Retrovirus and lentivirus vectors are used as molecular delivery vehicles, transporting therapeutic genes into target cells but according to UK-based biopharma services firm Oxford Genetics the issues surrounding the scalability of these viruses make production laborious and costly.
“The biggest challenge is that production today is based on transient transfection of the vector into the cell line,” CEO and founder Ryan Cawood told Biopharma-Reporter.
“This is a laborious, inefficient process that results in low production titres and so does not translate well to scale up. The consequence is that it then becomes exceedingly difficult to produce enough material for clinical trials, and the cost is prohibitive for production.”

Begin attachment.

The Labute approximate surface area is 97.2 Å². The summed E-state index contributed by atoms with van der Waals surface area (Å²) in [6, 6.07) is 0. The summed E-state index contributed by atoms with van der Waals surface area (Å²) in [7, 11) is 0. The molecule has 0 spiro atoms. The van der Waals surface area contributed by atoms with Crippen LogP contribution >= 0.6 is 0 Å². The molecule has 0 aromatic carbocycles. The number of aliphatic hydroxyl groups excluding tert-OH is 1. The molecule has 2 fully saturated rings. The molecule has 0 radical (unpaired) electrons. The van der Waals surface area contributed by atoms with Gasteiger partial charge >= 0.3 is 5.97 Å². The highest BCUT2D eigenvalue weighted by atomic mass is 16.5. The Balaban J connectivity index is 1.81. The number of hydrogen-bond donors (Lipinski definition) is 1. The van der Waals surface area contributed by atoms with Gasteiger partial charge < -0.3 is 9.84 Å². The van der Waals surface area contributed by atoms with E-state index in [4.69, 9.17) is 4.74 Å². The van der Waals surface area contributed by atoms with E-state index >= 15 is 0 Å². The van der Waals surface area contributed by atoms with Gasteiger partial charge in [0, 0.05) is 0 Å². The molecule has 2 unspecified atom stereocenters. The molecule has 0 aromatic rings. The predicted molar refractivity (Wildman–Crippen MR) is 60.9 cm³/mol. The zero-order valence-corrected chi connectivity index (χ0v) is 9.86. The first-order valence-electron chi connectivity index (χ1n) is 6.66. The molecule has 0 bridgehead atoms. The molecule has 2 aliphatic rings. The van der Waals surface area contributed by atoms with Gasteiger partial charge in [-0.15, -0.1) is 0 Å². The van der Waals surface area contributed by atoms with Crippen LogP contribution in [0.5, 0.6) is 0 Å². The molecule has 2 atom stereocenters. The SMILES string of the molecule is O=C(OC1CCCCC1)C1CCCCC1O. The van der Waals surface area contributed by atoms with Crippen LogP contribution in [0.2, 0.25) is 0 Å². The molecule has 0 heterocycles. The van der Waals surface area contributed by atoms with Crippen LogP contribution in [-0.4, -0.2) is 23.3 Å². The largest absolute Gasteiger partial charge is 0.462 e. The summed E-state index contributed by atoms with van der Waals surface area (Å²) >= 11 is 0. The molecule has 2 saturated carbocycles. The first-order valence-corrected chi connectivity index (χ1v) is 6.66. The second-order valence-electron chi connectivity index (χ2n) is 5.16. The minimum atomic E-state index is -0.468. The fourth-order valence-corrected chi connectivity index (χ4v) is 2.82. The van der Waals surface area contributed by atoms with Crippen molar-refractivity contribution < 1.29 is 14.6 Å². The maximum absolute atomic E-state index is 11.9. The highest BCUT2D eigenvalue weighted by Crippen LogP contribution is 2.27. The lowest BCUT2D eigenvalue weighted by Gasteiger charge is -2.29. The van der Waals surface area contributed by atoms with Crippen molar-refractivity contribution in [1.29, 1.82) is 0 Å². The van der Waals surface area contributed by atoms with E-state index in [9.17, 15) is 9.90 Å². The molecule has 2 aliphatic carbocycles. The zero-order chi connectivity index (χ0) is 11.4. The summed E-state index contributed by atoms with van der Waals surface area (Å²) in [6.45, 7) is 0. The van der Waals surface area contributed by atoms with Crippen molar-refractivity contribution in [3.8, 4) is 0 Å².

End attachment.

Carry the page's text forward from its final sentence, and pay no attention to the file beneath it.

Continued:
As such, the firm has been awarded a $1m grant from Innovate UK to develop new cell lines to make production more scalable in collaboration with the University of Oxford.
“The timescale on this project is 12 months, with the end goal being the creation of stable packaging cell lines for virus production, which overcome the problems associated with transient transfected cell lines,” Cawood continued, adding the firm would look to license out the new cell lines to gene therapy developers.
Work on the project will be undertaken at a new facility at the Oxford Science Park which the company acquired and moved into in mid-October.
The company is not alone in looking at cheaper, more efficient ways to produce viral vectors. Earlier this year, gene expression firm Sympronics teamed with the UK's Cell and Gene Therapy (CGT) Catapult to develop a viral vector production platform based on its artificial DNA sequencing technology.